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A nursing education era ends: Judy Kilpatrick's career has encompassed--and shaped--many changes in nursing education.

For an "accidental nurse", Judy Kilpatrick has had a profound impact on the development of the profession in New Zealand.

The head of the University of Auckland's (UoA) nursing school since its foundation in 1999 retires this month after a nursing career spanning close to five decades. That career began at Christchurch Hospital in January 1968. She had always intended going to university --law or teaching history appealed. But on a whim one day, after she'd left school, she wandered past the hospital, went in, asked about nursing and emerged signed up for the next intake.

There's nostalgia as she recalls her student days under the apprenticeship model of training, which was "lovely and appalling". Students were a significant part of the nursing workforce and "we bungled through, taking advice from slightly more senior nurses. The attrition rates were terrible and we were so young". But she learned to take responsibility and there were other compensations. "Living in the nursing home meant there was always someone to debrief with, to drink coffee with late into the night. I still have friends from those days."

Ironically, the woman who has been a champion of tertiary-based education for nursing and a powerful advocate for postgraduate nursing education, loved her hospital-based training. She has never regretted her on-a-whim career choice.

Rising through the ranks

After graduating, she went into accident and emergency (A&E) nursing, quickly rising through the ranks to become charge nurse at Green Lane Hospital's A&E department before becoming senior supervisor at the hospital. "I worked under Matron Margaret Taylor who allowed you to have a go. We introduced primary nursing and nurses were allowed to set their own rosters. That was unheard of; that power previously resided with charge nurses who could punish a recalcitrant nurse with a ghastly roster. It was a great place to work and Margaret Taylor was a wonderful mentor."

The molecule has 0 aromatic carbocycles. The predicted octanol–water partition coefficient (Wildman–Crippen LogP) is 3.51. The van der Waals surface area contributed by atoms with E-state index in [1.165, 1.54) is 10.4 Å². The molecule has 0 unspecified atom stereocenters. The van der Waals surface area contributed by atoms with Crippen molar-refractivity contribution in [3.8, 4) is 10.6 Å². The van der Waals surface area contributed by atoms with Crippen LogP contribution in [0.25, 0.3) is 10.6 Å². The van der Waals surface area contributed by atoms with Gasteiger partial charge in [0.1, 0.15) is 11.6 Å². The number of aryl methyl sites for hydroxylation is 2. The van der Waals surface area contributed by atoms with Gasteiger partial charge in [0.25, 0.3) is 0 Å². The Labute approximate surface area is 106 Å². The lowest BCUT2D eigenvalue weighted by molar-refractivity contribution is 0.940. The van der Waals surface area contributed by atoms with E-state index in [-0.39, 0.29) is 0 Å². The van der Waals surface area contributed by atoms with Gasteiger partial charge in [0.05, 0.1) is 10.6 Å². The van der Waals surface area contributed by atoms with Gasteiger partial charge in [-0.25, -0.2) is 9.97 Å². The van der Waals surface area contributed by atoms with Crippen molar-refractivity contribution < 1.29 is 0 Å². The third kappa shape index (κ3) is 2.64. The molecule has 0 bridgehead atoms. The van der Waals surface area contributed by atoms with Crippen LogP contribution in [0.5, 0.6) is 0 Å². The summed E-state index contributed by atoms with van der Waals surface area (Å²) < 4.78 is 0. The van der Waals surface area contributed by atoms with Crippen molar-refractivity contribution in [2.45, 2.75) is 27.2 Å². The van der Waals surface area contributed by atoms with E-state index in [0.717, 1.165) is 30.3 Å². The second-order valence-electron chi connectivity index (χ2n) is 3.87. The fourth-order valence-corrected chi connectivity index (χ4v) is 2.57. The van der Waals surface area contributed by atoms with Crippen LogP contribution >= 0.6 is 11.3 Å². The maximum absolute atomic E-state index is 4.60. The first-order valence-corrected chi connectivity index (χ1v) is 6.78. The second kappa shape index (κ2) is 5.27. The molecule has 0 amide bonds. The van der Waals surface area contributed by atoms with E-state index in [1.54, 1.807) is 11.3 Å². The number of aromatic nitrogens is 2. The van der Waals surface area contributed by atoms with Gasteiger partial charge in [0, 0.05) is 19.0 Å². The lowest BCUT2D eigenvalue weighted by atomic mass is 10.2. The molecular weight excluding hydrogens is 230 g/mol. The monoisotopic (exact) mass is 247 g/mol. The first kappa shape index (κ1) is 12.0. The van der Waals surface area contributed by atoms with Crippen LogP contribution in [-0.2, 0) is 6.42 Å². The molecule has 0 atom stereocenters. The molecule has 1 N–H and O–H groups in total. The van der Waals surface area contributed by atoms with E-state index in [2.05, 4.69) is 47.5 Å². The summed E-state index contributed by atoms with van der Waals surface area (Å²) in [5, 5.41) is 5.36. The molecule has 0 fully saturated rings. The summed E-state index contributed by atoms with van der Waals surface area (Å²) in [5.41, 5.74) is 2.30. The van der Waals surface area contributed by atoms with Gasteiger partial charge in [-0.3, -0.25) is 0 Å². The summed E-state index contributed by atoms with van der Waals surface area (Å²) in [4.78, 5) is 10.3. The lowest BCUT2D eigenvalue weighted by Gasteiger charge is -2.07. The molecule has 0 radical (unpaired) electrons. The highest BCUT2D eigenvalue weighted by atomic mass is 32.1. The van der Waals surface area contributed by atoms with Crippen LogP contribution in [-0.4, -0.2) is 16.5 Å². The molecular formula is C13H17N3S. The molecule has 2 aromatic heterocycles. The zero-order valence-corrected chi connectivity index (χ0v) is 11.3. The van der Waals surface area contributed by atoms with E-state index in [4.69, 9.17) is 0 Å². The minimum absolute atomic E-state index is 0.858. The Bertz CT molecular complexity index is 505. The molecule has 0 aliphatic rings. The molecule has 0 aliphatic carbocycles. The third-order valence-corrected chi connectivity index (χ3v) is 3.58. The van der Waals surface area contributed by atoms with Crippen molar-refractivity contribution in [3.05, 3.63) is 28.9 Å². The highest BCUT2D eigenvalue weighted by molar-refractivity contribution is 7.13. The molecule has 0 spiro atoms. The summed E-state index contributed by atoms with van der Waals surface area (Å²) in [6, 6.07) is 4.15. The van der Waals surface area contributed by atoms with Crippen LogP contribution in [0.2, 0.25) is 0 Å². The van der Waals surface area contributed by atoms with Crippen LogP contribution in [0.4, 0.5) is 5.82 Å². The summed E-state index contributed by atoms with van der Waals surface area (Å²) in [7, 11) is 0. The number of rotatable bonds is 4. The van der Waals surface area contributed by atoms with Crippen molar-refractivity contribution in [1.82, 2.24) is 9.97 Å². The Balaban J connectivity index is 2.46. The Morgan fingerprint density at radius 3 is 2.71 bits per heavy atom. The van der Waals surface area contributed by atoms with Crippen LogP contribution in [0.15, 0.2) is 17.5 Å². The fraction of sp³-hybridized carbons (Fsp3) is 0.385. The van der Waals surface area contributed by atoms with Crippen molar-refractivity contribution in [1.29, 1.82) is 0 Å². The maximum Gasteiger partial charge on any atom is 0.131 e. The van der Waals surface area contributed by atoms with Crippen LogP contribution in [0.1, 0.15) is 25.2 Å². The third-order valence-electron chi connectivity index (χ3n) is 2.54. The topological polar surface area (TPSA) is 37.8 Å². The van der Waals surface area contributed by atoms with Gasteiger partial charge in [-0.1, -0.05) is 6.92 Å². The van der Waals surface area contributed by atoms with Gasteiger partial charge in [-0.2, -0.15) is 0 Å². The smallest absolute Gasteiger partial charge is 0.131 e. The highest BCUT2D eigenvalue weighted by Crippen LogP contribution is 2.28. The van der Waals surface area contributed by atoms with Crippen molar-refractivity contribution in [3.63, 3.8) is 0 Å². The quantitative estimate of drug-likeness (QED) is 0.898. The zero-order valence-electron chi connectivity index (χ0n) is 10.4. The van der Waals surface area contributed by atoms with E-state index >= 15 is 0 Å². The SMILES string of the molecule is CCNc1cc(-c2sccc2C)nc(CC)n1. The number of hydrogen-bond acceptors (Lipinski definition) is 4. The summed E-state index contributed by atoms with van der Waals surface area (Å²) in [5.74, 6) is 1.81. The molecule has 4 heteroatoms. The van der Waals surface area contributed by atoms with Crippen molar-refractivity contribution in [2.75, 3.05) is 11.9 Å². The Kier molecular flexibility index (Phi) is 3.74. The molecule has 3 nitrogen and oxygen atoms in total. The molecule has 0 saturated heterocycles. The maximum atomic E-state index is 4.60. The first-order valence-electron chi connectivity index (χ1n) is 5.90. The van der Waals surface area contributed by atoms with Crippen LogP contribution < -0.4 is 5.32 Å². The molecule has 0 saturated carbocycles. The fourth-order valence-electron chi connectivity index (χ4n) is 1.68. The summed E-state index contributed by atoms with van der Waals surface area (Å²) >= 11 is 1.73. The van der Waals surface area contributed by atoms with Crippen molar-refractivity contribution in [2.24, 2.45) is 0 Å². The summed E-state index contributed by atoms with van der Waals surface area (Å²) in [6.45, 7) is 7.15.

Her "teaching urge" remained and she started teaching Auckland and Green Lane Hospital nursing students. After a year at Wellington's School of Advanced Nursing Studies, she returned to clinical practice at Green Lane Hospital.

In 1981, she "took the plunge and joined Yvonne Shadbolt's small team at the then Auckland Technical Institute (ATI)". This new breed of nursing students, educated in tertiary institutions rather than hospitals, were still considered "weird beasts".

Shadbolt was another great mentor who encouraged Kilpatrick and gave her plenty of opportunities. She rose through the ranks at ATI, subsequently Auckland Institute of Technology and then Auckland University of Technology (AUT), from course supervisor to associate head to head of school. "I never escaped from teaching."

Kilpatrick has been a dominant and, at times, divisive figure in nursing education, unconcerned about attracting flak and passionate about university-delivered postgraduate education and advanced practice. And, as the head of the nursing school at Ara, Cathy Andrew, pointed out, able to navigate the political minefields of education and health.

There's a fearlessness about her. Head of Victoria University's graduate school of nursing and midwifery Kathy Holloway said Kilpatrick was not afraid to lead change from the front and "to strategically challenge the status quo with charm and wit".

Behind the garrulous, laughing and seemingly casual persona is a tough intellect--"I'm smart rather than intelligent" --and an entrepreneurial spirit. She also has the ability to grasp the big picture--"I'm not a details person" and see where and how nursing should best position itself.

That fearlessness and her ability to discern trends, have seen her champion advanced practice and, in her time as Nursing Council chair from 1996 to 2002, guide the development of the nurse practitioner (NP) role. She was chair of the council when the country's first NP, Deborah Harris, was registered.

A latter-day successor at AUT, current head of school Stephen Neville, says as a young nurse he was "in awe of this tall, articulate and passionate woman who was fearless in her defence and support of the development of advanced nursing practice roles".

Holloway said Kilpatrick was "a trailblazer and policy entrepreneur" who raised political awareness of the importance of advanced nursing practice. "Her voice will be missed in those conversations," she said.

Kilpatrick remains convinced that getting that "top layer of expert clinician, the NP, right," has meant other specialist clinical roles have developed. "All other roles have fallen out of that because the career pathway--from degree entry to top clinician--is in place, and where other roles fit on that pathway is clear. Nurses can choose how far they want to progress on that pathway. Not everybody wants to be an NP."

Professor of nursing at Massey University Jenny Carryer describes Kilpatrick as a "larger-than-life leader" who has used determination, humour and vision to power through many important changes for nursing. "Her contribution has been huge and long-standing," she said.